But here are my notes from his September 4 outing:
Short, filled-out, broad chest and strong trunk. Pitches exclusively out of stretch, slow tempo, high 3/4 release point. Lots of movement, both run and sink, on a two-seam fastball. Doesn’t seem like a ton of velocity. Big, sweeping 10-4 movement on a slider. Trusted it on a 3-1 count. Really pronates well on a solid changeup to lefties. Executes what he’s trying to do well. Double-A will be a big test.
Three: Greg Deichmann and Bryce Windham
Brett touched on Windham this morning, who has shown best-in-system bat-to-ball skills this year while bouncing primarily between catcher and second base. Windham is extremely athletic with fantastic hand-eye coordination, with his ceiling limited a bit by the diminutive size of his frame. He’s earned the chance to have regular at-bats in Double-A next year, and if he succeeds there, can make a really interesting case as a super utility bench player.
I wrote about Deichmann on Monday; he’s now reached base in 15 of his last 18 games. This one was particularly impressive, because all three of his hits came with two strikes. Deichmann has shown a fun two-strike approach this year, really choking up and shortening his swing. His game is this strange-but-fun amalgamation of a lot of different styles at this point, and the ability to succeed with different offensive identities does give me hope that he’ll develop into a productive big leaguer (even if just a fourth outfielder).
Two: The ACL Pitching Staff
A combined one-hitter from Johzan Oquendo, Jason Adam, Angel Gonzalez and Jorge Remon. Oquendo is a bit of a sleeper to keep an eye on, he received a $125,000 bonus in the 16th round out of Puerto Rico in 2019. and I remember being intrigued by the arm speed then. He’ll be in Myrtle Beach next season, probably in a piggybacking role of some sort.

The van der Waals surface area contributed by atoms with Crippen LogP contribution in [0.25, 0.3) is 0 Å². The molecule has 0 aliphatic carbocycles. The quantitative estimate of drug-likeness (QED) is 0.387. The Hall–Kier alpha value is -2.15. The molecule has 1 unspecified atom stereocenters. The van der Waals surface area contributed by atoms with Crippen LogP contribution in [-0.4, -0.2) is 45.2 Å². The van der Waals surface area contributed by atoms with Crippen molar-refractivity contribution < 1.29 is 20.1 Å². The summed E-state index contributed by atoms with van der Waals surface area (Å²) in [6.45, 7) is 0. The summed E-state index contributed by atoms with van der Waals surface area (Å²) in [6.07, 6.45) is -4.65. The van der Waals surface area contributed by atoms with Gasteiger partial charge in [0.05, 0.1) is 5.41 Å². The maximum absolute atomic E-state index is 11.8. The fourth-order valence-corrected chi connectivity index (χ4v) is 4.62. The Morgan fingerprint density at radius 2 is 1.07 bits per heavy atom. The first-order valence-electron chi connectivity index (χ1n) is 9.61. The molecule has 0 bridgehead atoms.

One: Sir Brennen Davis
While there hasn’t been a huge change in the batted ball directions between 2019 and 2021 Brennen Davis, the difference we have seen was on display last night. When he goes pull side, the ball is simply going a lot farther than it did two seasons ago. Davis has really strong wrists, and does just such a good job of getting on plane with the pitch early. Last night he showed both the ability to sit back on a hung breaking ball and jumping out on a fastball catching too much of the plate. He’s going to punish mistakes at any level now.
He struck out twice last night, but the second one was a terrible call at the end of a really good at-bat, so I think you can toss that one out the window. Still, he’ll leave this season with a clear focus on how to reach the Majors next season: show more consistent contact skills while retaining the power breakout he’s displayed in 2021. I’m expecting a June arrival to Chicago, but if he can do that out of the gate next year, even late April/early May is a possibility.
(Side note: Davis passed Chris Morel last night in runs scored on the season to take the lead in that category for the entire farm system. He also passed Morel and Yonathan Perlaza in extra-base hits, where he ranks second behind Nelson Velazquez. The slugging percentage of .505 tops the system. I think he’s the safe bet for Minor League Player of the Year, but you have to respect Velazquez for making it a fun fight.)